Phoenix Suns owner Robert Sarver is investing heavily in his team, emotionally and literally.

Standing with General Manager James Jones, coach Monty Williams and other officials, Sarver officially broke ground on the team’s new state-of-the-art training facility last week. The ceremony took place amid a surprising start by the Suns, who took a 7-4 record into Monday night’s game against the Boston Celtics.

“We do have a lot of good momentum, both on and off the court,” Sarver said. “I think we have a really good foundation. When I look at the communication triangle with myself and James and Monty, and then I look at the players we have and the combination of youth and veterans, I think we have something we can keep running for a long time.”

The $45-million practice facility, which is being privately funded by the Suns, is a big part of that long-term plan.

The Suns had fallen behind the curve with a practice court located inside Talking Stick Resort Arena rather than  an off-site, dedicated practice and training facility for the Suns and WNBA Phoenix Mercury. Of the 15 teams in the NBA’s Western Conference only Phoenix, Houston and Denver remain without separate training facilities.

For Sarver, the project isn’t just about keeping up with the competition, it’s about building a foundation for the Suns to flourish after a long stretch of futility. The Suns haven’t reached the playoffs since 2010.

The facility, located just north of 44th Street and Camelback Road, is part of a deal the team made with the city for a $230-million renovation of the arena, which was approved by the Phoenix City Council in January. That agreement includes $150 million from the city’s Sports Facilities Fund and $80 million, plus any budget overrides, from the Suns.

The renovation project requires repurposing the current practice court space, so as part of the deal, the Suns agreed to finance the construction of an off-site practice facility that would be located within Phoenix city limits.

Sarver personally picked the location because of its proximity to the downtown arena, Phoenix Sky Harbor International Airport and Scottsdale. Sarver agreed to the location within 15 minutes of meeting with RED Development Managing Partner Mike Ebert, who said the facility is part of the first phase in a $300-million, mixed-use development of the area.

The Suns will share the building with the Mercury, with players from both teams having year-round access to the complex. As one of five NBA franchises that still owns and supports a WNBA team, Sarver hopes to create a championship contender with the Suns and continue the winning culture of the Mercury, who will play next season at Veterans Memorial Coliseum while Talking Stick Resort Arena is renovated.

Among the facility’s planned features is technology that will allow players and staff to enter the building around the clock.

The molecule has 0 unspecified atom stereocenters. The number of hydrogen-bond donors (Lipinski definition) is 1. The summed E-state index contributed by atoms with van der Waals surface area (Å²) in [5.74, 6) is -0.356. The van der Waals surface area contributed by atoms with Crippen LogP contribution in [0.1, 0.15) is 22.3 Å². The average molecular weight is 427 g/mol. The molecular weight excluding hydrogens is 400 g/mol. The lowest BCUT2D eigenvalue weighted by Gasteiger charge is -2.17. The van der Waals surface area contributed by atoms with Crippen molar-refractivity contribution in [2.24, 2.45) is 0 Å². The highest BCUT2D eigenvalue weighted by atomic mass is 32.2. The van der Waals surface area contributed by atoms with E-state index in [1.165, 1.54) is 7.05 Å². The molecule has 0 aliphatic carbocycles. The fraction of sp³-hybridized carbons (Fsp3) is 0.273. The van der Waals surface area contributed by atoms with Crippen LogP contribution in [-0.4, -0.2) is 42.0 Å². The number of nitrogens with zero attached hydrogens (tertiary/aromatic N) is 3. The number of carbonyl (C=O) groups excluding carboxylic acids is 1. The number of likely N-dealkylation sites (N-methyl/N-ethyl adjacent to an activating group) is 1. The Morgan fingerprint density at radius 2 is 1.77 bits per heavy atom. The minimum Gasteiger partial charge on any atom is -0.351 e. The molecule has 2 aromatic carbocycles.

“We want our players to have access to this facility, use it as much as possible,” Sarver said. “So they will each have 24/7 access with retinal scan. They’ll be able to get into the building anytime they want to work out or get up shots.”

In a news release from the Suns, Jones said the training center will “serve as a sanctuary for our players” that will foster their development on and off the court.

“We talk often about building championship habits here in Phoenix and today is a big step towards creating an atmosphere where our players can compete and thrive at the highest level,” Jones said in the release.

As a player, Jones won two titles with the Miami Heat and one with the Cleveland Cavaliers. As an interim general manager last season, he upgraded the Suns roster with trades for forward Kelly Oubre Jr. and guard Tyler Johnson. Then after having the interim tag removed, he continued the makeover by signing point guard Ricky Rubio and forward Frank Kaminsky, trading for forward Dario Saric and center Aron Baynes and drafting forward Cameron Johnson and point guard Ty Jerome during the offseason.

The results have been dramatic.

“We demand a lot from our players and from our staff,” Jones said. “We set high expectations, and with that comes a great responsibility from us to make sure that we provide them with the best in class: the world’s best facilities, resources and opportunities to develop and grow.”

Phoenix City Councilman Sal DiCiccio, who serves District 6 and was one of two council members who voted against the arena renovation proposal, believes the new project will benefit the Arcadia area, which is in his district.

“The Suns and Mercury organizations are dedicated to putting a world-class product on the court, a commitment that extends throughout their operations,” DiCiccio said. “This is a tremendous investment in our community, and I couldn’t be happier to welcome our new neighbors to Arcadia.”

Although most other teams already had similar facilities in place, the Suns intend to make theirs one of the best facilities in professional sports. In addition to practice courts and medical and athletic training facilities, plans include expansive player lounges, views of Camelback Mountain, natural sunlight in each room and expertly-designed recovery rooms.

The facility is scheduled to open Aug. 1, 2020, before the Suns open training camp for next season.


Story by Dylan Hunter Carter, Cronkite News